Smart meditech breakthroughs in the US$10.71 billion diabetes monitoring market, will transform life for 1.2 million people in the UAE who live with the disease and will be discussed at leading pharmaceutical event, CPhI Middle East & Africa, 3-5 September at the Abu Dhabi National Exhibition Centre (ADNEC).
The innovations span insulin deliver y systems, glucometers and other areas specifically targeted to address the many complications that arise from the disease. Research published by Frost & Sullivan, expects the diabetes monitoring market to reach values of $14.68 billion in 2022; a Compound Annual Growth Rate (CAGR) of 5.4 per cent from its current $10.71 billion. The strong growth forecast is largely attributable to high-tech and smart solutions that are used both inside and outside hospitals, clinics and clinicians’ offices.
Globally, 425 million people have been diagnosed with diabetes and more than 39 million of these people live in the Middle East and North Africa region; by 2045 this figure is expected to rise to 67 million. In the UAE, there were 1.2 million diagnosed cases of diabetes in 2017 the prevalence among Emiratis alone is now as high as 19 per cent.
According to findings published at the end of 2017, this could be linked to genetics. Dr Abdul Razzak Al Madani , chairman of the Emirates Diabetes Federation, said Emiratis have a genetic predispo- sition to developing Type II Diabetes. In some cases, children as young as 13 have been diagnosed with the disease. The countr y is currently engaged in a national strategy to reduce the prevalence of diabetes to 16.4 per cent by 2021.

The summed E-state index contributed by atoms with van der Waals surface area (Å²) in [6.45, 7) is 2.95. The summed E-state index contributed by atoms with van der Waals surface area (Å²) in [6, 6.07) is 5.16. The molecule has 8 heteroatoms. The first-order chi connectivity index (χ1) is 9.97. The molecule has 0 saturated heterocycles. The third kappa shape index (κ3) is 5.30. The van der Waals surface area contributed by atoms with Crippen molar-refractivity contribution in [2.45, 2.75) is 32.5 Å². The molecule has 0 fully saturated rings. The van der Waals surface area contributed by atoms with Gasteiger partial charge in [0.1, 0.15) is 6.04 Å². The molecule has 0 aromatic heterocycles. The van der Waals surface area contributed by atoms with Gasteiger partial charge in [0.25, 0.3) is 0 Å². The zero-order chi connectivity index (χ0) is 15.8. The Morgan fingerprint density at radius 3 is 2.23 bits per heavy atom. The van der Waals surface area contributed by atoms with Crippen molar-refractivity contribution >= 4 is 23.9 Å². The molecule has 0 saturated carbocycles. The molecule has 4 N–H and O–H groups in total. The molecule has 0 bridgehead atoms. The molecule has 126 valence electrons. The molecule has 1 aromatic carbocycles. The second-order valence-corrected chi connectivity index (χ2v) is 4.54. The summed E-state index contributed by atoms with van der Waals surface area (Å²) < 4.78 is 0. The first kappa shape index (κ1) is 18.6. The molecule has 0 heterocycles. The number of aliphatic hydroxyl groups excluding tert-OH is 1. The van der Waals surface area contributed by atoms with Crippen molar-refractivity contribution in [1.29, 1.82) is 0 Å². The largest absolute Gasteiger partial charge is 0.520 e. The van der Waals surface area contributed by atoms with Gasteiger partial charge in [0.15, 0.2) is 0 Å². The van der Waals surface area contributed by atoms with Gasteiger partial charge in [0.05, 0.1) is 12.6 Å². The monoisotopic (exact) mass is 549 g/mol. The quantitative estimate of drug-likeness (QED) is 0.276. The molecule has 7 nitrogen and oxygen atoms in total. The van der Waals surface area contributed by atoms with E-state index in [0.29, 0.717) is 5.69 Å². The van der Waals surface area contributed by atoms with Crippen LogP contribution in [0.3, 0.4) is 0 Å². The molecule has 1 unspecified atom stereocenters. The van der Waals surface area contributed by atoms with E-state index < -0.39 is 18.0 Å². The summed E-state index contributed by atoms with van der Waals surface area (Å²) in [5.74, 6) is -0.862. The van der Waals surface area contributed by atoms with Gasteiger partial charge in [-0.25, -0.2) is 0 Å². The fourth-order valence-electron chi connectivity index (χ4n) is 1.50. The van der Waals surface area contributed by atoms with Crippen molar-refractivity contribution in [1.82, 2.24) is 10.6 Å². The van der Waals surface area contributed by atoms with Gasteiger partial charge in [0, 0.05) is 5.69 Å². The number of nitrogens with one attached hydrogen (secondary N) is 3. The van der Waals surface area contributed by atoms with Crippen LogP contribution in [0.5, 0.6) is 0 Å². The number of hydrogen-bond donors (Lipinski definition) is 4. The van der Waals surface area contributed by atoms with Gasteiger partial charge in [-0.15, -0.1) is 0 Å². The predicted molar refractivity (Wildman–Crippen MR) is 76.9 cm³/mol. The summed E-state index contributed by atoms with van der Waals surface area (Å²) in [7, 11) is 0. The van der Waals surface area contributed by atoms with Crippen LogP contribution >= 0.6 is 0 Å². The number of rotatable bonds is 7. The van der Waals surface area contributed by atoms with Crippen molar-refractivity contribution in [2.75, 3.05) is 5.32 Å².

“Additional complications are also common, which adds to the care requirements of each patient. Using AI to diagnose and self-manage, or Bluetooth and WiFi to transfer and share data between patient and doctor, gives us a preview of what will emerge from this exciting over the coming years. These developments will be truly life changing for diabetics,” Cara Turner.
Cara Turner, CPhI Brand Director said, “Type two diabetes is the result of reduced insulin production or insulin resistance, where the body does not respond to insulin effectively. When this happens, people experience excessive thirst, hunger, fatigue, blurry visions and sores or cuts that don’t heal. These symptoms significantly reduce quality of life for those living with the disease.
In the US, the development of a smart insulin patch has paved the way for a responsive system that works with the patient’s body for on-the-go, non-invasive i nsulin delivery. One of hundreds of recent developments in the non-invasive space, the penny- sized patch has more than one hundred, eyelash-like microneedles, each containing small supplies of glucose-sensing enzymes and insulin.
Particularly useful in cases of gestational diabetes, artificial intelligence (AI) can be used to support remote, round-the-clock monitoring of overall health, or specific elements, as required. Although pioneered around the world, over the coming years these breakthroughs, and others, will arrive in the GCC – a region where diabetes prevalence is one of the highest in the world, at 24.45 per cent.
“As diabetes continues to affect the lives millions of people around the region, it is crucial that the most insightful academics, doctors and innovators from across the pharmaceutical industry have a place where they can share and discuss new and emerging solutions. In addition to providing a platform to meet and do business, CPhI Middle East & Africa will also offer high-level insights into the region’s most pressing health challenges,” added Turner.